A few silent seconds exposed their thankless attitudes, and after our eyes locked, we all began to laugh. The laughter stood out against the backdrop of grief. I was suddenly aware of the lack of laughter that had crept into our home. You will be glad to know that when the sweet lady arrived, she handed us a delightful casserole with no potato salad. We sighed in relief and laughed some more. That day, I became quite fond of the Weeping Widow alter ego. She brought laughter back to our broken hearts. 

I’ve been walking through grief with God and the Weeping Widow beside me for two years now. Grief in God’s hands leads to holiness and purpose. I now realize God has entrusted me with the Weeping Widow for good works and laughter that he planned in advance. 

James 1:27 in the ESV Bible says, “Religion that is pure and undefiled before God the Father is this, to visit the orphans and widows in their affliction, and to keep oneself unstained from the world.” The word “visit” means to inspect, observe, or relieve. I believe God gave me the title of Weeping Widow to be on mission—a divine design enabling me to minister to women who have suffered loss and bring relief to them. 

What title has been given to you that enables you to be on mission? Don’t hate or resist suffering, but allow God to use it for his mission! Think and pray about how you can use it this holiday season and throughout a new year. And I encourage you to enjoy a belly laugh or two while doing it!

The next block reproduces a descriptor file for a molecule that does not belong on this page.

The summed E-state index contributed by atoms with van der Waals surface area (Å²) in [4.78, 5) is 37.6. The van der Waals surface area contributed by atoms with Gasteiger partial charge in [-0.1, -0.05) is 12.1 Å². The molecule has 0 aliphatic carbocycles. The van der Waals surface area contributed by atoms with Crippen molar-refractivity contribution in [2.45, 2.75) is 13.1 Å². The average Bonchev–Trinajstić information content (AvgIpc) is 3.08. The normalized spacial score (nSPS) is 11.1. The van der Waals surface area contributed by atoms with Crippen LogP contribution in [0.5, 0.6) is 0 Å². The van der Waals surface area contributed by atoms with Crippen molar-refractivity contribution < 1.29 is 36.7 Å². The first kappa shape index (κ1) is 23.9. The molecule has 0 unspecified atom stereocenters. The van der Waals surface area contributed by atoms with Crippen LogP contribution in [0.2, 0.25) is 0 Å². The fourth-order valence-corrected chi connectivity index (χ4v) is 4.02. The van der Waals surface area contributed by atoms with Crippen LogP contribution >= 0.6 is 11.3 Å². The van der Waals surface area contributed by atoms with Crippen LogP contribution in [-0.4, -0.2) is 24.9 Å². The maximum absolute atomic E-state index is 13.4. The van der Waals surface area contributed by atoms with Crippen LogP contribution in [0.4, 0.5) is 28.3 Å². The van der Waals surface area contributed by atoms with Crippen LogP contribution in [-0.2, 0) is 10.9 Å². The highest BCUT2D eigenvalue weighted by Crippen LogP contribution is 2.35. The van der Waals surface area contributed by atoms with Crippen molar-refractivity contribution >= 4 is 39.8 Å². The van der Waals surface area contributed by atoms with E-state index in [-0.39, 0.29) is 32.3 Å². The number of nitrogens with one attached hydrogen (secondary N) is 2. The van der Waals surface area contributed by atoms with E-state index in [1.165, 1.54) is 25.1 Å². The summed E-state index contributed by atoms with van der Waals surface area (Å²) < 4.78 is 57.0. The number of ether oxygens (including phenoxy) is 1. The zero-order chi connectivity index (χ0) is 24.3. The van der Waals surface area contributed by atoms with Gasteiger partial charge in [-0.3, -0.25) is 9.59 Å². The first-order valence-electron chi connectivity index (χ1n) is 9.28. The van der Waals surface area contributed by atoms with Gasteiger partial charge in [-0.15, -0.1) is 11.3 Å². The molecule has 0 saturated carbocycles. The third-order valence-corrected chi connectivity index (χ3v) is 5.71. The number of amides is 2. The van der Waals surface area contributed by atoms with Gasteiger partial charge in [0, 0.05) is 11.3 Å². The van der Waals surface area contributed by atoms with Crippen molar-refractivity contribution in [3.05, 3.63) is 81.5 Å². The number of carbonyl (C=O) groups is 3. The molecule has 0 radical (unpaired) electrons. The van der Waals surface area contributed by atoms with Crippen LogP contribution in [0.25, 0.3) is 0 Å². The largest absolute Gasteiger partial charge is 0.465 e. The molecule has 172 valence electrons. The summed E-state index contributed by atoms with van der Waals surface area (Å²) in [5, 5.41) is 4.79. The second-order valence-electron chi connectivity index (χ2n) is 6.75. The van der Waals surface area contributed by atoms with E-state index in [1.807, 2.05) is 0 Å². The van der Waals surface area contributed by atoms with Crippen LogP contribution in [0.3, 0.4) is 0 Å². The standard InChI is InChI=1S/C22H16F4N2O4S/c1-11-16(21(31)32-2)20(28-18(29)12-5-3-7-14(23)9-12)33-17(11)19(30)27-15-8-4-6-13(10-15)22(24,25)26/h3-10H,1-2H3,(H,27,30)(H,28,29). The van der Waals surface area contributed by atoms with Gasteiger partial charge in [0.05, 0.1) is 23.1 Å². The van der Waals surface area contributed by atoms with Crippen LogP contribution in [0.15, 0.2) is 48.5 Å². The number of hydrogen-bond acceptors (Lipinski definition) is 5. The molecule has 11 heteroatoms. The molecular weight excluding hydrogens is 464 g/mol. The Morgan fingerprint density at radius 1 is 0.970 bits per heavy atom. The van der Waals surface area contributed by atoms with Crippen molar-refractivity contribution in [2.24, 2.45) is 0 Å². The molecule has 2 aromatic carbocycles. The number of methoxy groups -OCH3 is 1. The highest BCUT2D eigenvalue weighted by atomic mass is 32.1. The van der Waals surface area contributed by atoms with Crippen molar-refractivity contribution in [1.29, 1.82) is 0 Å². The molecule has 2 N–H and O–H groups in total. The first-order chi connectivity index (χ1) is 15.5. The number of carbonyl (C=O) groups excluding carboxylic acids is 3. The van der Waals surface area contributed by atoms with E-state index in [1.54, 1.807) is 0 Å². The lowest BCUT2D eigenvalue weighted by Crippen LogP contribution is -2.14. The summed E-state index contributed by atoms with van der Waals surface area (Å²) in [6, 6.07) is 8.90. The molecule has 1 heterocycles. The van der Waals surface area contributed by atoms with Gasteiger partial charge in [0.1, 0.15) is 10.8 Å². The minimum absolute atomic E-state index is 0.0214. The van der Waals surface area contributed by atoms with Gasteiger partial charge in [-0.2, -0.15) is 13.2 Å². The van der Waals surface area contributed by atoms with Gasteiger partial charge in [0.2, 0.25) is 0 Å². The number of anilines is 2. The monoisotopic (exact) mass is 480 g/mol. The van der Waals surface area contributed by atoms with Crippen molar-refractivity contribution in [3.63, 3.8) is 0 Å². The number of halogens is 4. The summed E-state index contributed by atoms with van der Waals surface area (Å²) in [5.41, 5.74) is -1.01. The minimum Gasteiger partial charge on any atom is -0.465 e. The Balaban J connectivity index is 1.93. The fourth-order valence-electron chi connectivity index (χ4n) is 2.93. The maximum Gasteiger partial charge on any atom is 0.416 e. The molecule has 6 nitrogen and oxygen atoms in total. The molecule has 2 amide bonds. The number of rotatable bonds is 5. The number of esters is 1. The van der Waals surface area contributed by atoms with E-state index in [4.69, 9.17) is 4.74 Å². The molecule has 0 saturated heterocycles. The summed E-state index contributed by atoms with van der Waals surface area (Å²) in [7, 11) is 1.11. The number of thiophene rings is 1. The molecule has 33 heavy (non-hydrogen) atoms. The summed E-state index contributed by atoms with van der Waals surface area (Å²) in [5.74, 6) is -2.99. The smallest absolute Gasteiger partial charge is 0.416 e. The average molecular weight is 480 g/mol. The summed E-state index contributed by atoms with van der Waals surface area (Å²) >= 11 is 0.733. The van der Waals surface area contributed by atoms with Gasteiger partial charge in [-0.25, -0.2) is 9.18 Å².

By / Jan 27

Toddlers are an interesting bunch. They have their own plans about what they want to do and when they want to do it. And they will pick their attitude while they are doing it, thank you very much!

So, what do you do when you have a toddler who’s a picky eater?

Three basic strategies

  1. You will eat what we are eating, or you will eat nothing.
  2. You will eat what we are eating until I get worried enough, and then I will give you what you want.
  3. You will eat what you want to eat (I will make you your own meals).

Because picky eating (or at least, refusing to eat) is almost always a phase, children will survive with all three. I have seen about 1000 different strategies for handling this situation—some work for one child but would never work for another.

Ultimately, picky eating is not about eating…it’s really a matter of trust and control.

A matter of trust and control

TRUST: So, why should your toddler trust you? They’ve only known you two years.

Your child is still learning to trust that you are someone who has his or her best interest in mind. They do not know that the awful broccoli you are forcing them to try is actually good for their body in the long run. Their minds simply cannot see the big picture the way we can.